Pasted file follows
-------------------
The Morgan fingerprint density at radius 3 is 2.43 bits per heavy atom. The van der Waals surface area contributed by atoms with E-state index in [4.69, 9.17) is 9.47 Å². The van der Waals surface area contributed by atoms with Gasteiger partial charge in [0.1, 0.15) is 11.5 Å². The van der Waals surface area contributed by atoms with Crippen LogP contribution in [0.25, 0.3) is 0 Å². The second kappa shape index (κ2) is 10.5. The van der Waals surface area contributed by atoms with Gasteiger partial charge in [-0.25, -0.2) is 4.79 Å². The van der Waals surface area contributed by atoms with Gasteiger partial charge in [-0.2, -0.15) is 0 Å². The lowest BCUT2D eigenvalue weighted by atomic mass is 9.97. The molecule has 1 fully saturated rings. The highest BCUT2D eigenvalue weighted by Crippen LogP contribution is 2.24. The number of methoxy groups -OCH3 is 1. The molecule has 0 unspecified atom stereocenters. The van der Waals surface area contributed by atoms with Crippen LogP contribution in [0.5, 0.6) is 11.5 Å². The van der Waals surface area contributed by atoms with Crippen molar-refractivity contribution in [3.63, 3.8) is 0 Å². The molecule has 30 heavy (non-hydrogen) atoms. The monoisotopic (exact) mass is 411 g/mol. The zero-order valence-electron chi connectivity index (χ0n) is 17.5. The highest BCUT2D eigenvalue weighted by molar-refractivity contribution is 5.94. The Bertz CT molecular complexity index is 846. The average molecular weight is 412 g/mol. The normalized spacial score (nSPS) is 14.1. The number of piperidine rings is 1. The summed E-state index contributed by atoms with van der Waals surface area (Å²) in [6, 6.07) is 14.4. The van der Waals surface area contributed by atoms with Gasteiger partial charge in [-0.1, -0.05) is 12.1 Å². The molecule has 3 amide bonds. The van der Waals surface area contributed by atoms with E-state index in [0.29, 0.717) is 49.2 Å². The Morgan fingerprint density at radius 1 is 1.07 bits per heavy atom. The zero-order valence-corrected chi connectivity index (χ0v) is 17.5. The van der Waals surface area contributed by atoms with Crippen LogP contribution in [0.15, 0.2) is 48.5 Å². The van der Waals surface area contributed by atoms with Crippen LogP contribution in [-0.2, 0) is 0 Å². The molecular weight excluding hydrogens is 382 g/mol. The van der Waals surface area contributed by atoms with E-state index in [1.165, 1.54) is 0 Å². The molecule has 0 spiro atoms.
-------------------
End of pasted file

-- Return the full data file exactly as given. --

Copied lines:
The Morgan fingerprint density at radius 3 is 2.43 bits per heavy atom. The van der Waals surface area contributed by atoms with E-state index in [4.69, 9.17) is 9.47 Å². The van der Waals surface area contributed by atoms with Gasteiger partial charge in [0.1, 0.15) is 11.5 Å². The van der Waals surface area contributed by atoms with Crippen LogP contribution in [0.25, 0.3) is 0 Å². The second kappa shape index (κ2) is 10.5. The van der Waals surface area contributed by atoms with Gasteiger partial charge in [-0.25, -0.2) is 4.79 Å². The van der Waals surface area contributed by atoms with Gasteiger partial charge in [-0.2, -0.15) is 0 Å². The lowest BCUT2D eigenvalue weighted by atomic mass is 9.97. The molecule has 1 fully saturated rings. The highest BCUT2D eigenvalue weighted by Crippen LogP contribution is 2.24. The number of methoxy groups -OCH3 is 1. The molecule has 0 unspecified atom stereocenters. The van der Waals surface area contributed by atoms with Crippen LogP contribution in [0.5, 0.6) is 11.5 Å². The van der Waals surface area contributed by atoms with Crippen molar-refractivity contribution in [3.63, 3.8) is 0 Å². The molecule has 30 heavy (non-hydrogen) atoms. The monoisotopic (exact) mass is 411 g/mol. The zero-order valence-electron chi connectivity index (χ0n) is 17.5. The highest BCUT2D eigenvalue weighted by molar-refractivity contribution is 5.94. The Bertz CT molecular complexity index is 846. The average molecular weight is 412 g/mol. The normalized spacial score (nSPS) is 14.1. The number of piperidine rings is 1. The summed E-state index contributed by atoms with van der Waals surface area (Å²) in [6, 6.07) is 14.4. The van der Waals surface area contributed by atoms with Gasteiger partial charge in [-0.1, -0.05) is 12.1 Å². The molecule has 3 amide bonds. The van der Waals surface area contributed by atoms with E-state index in [0.29, 0.717) is 49.2 Å². The Morgan fingerprint density at radius 1 is 1.07 bits per heavy atom. The zero-order valence-corrected chi connectivity index (χ0v) is 17.5. The van der Waals surface area contributed by atoms with Crippen LogP contribution in [0.15, 0.2) is 48.5 Å². The van der Waals surface area contributed by atoms with Crippen LogP contribution in [-0.2, 0) is 0 Å². The molecular weight excluding hydrogens is 382 g/mol. The van der Waals surface area contributed by atoms with E-state index in [1.165, 1.54) is 0 Å². The molecule has 0 spiro atoms.